2020 was a year of firsts in many aspects but the biggest adjustment for me was home schooling. I can say there were moments I got it right and days where I felt like I had failed dismally.
As a coach, trainer and a mother, I have made a conscious decision to take the lessons and the growth from 2020 and leave behind the negative associations and old emotions linked to it.
Those train tracks will always be there but by applying the lessons I learnt, I am able to put down new, fresh and more effective tracks for 2021.
Here are some things to consider when you find yourself back in the juggle of work, home schooling and life:
Focus on what needs to be done
“If you don’t have time for things that matter, stop doing things that don’t”. — Courtney Carver
Home-schooling conjures a time scarcity mindset; a fear that you will not be able to get to your most important tasks in a day and naturally this is a breeding ground for anxiety.
When you are making progress on your work, this anxiety dissipates. The relief of completing important tasks fuels you with more energy to tackle everything else.
The solution isn’t more hours but better hours.
Interruptions and distractions will always persist despite the home-schooling. The key for you is to be incredibly deliberate about how you spend your time and knowing what is important versus urgent.
Plan your week before you are in it and make sure your top priorities get your full focus and attention. You want to aim for 3 big items in a day.
Avoid the long to-do lists, they will only lead to destructive behaviors like multitasking and procrastination.
Remember that other people’s urgencies are not necessarily yours – this is not the time to say yes to irrelevant tasks because you are trying to please others at the expense of your productivity.
You get what you tolerate. This is the time to set your boundaries and stick to them.
Switch off all notifications on your distracting WhatsApp chats and social media feeds. Close Outlook if you are working on a more cognitive task like planning a strategy or preparing a presentation.
Failure to manage the distractions within your control will take you down the path of self-interruption.
“Your inbox is the land of the lost and we all get lost” – Tim Ferriss
Manage your emails by checking in at specific times during the day rather than hitting refresh every 10 minutes. If something is urgent, you will get a phone call.
Multitasking is not a solution
“Multi-tasking is merely the opportunity to screw up more than one thing at a time”. – Gary W. Keller
This is especially pertinent on your Zoom/Teams meetings. Although you feel like you will get more done, it has the opposite effect.
Multitasking is a myth. It is the kryptonite to productivity.
Neuroscientist Daniel J. Levitin explains why:
“The kind of rapid, continual shifting we do with multitasking causes the brain to burn through fuel so quickly that we feel exhausted and disoriented after even a short time. We’ve literally depleted the nutrients in our brain. This leads to compromises in both cognitive and physical performance.”
Cal Newport, author of ‘Deep Work: Rules for Focused Success in a Distracted World’ says:
“People who multitask all the time can’t filter out irrelevancy. Once your brain has become accustomed to on-demand distraction, it’s hard to shake the addiction even when you want to concentrate”.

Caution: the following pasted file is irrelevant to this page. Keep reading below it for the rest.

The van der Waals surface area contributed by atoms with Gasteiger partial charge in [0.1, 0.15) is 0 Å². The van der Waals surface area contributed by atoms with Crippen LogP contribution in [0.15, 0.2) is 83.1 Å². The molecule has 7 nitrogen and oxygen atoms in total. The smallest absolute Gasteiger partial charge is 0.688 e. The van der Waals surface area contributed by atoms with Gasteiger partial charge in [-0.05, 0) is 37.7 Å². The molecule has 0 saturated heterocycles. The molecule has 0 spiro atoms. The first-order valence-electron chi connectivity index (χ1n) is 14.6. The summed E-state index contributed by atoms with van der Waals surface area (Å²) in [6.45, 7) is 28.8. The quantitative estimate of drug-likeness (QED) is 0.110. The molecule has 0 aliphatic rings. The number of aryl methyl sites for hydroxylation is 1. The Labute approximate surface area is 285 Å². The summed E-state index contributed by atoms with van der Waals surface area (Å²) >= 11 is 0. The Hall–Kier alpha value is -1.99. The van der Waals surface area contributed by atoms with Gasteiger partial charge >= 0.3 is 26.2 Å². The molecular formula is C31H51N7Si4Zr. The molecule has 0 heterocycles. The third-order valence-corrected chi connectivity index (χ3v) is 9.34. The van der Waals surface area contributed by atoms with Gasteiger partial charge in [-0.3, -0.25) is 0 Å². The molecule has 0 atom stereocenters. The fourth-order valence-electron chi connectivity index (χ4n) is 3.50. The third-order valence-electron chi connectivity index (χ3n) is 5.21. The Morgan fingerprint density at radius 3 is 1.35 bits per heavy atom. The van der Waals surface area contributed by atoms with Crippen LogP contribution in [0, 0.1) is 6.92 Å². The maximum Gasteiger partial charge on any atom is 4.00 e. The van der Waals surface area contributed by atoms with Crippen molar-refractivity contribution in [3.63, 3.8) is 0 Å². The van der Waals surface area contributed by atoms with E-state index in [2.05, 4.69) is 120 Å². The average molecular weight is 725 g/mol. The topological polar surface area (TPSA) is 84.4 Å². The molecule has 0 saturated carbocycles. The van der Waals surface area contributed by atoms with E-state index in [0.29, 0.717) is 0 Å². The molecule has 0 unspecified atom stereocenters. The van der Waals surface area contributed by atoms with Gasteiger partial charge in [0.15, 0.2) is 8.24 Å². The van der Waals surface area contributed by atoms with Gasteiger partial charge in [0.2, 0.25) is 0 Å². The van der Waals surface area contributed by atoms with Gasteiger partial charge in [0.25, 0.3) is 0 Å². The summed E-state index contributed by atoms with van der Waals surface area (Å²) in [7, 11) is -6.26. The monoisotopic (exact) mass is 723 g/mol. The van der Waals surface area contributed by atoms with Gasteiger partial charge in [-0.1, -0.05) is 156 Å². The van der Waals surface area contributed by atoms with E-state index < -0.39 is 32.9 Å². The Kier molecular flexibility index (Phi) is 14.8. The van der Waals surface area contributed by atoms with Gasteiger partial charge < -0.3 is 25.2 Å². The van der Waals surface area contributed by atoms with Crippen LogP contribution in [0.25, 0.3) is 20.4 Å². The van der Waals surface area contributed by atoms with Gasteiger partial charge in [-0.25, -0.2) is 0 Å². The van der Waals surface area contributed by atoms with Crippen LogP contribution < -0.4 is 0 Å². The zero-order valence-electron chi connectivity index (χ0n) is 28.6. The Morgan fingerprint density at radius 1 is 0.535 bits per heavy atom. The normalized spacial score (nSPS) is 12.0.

Multitasking not only drains your attention but your energy. That’s why you often feel in a brain fog and fatigued despite a good night of sleep.
You need your energy tank to be full, so you can give to your family and team. You cannot be of service to them if you are starting with your tank in reserve.
“The greatest cause of anxiety is endless expectations.” – Radhanath Swami
Sit down with your family at dinner time and discuss everyone’s schedules for the next day. Make it clear when you are off limits because of an important meeting and when it is acceptable to come into your working area.
When your kids know your availability, it gives them the peace of mind that they will have access to you, and their anxiety dissipates. If possible, can you have lunch together or find pockets of time in the day where you can spend time with them.
15 minutes of focused attention off your devices is better than 30 minutes of distracted guilt-ridden attention. They can pick up the difference and will always call you on it.
How can you make this fun for them?
If you have younger kids, you could ask them to make a special sign with a red side and a green side. When it is a non-negotiable to come into the room, have the red side on the door. Make them feel part of the solution, not the problem.
Press the mental pause button
“Practice the pause. Pause before judging. Pause before assuming. Pause before accusing. Pause whenever you’re about to react harshly and you’ll avoid doing and saying things you’ll later regret.”- Lori Deschene
When you feel yourself speeding up in pace and overwhelm sets in, this is the time to press the mental pause button.
It feels counterproductive to slow down because you have more to do in the same time period, but this will make a huge difference to creating an environment of safety, calmness and mental agility.
When you can feel yourself getting highly anxious, angry or some emotion that isn’t serving you, the first thing to do is name it.
When you name it, it loses the power it has over you and you create some distance from it. Anxiety shines a spotlight on two possible focus areas:
- You are too future focused
- You are trying too hard to control the external circumstances
Notice which motive is fuelling the anxiety and then take a breath.
If you are too future focused, break down your task into its simplest steps. Schedule the first step into the calendar and act immediately. When you can see yourself moving forward and creating progress, it brings you back into the present moment.
Notice if you are placing an unreasonable expectation on the outcome. A simple presentation to the team could become the presentation that will dictate the future of your career. When you start to fear what it could mean, the natural tendency is to avoid the presentation.
Now the anxiety is through the roof because it’s hanging over your head. When you notice this, pause and just work on slide 1. Put down one heading, one bullet point and the rest will write itself because you have created momentum. Starting is the hurdle, it’s never a matter of time.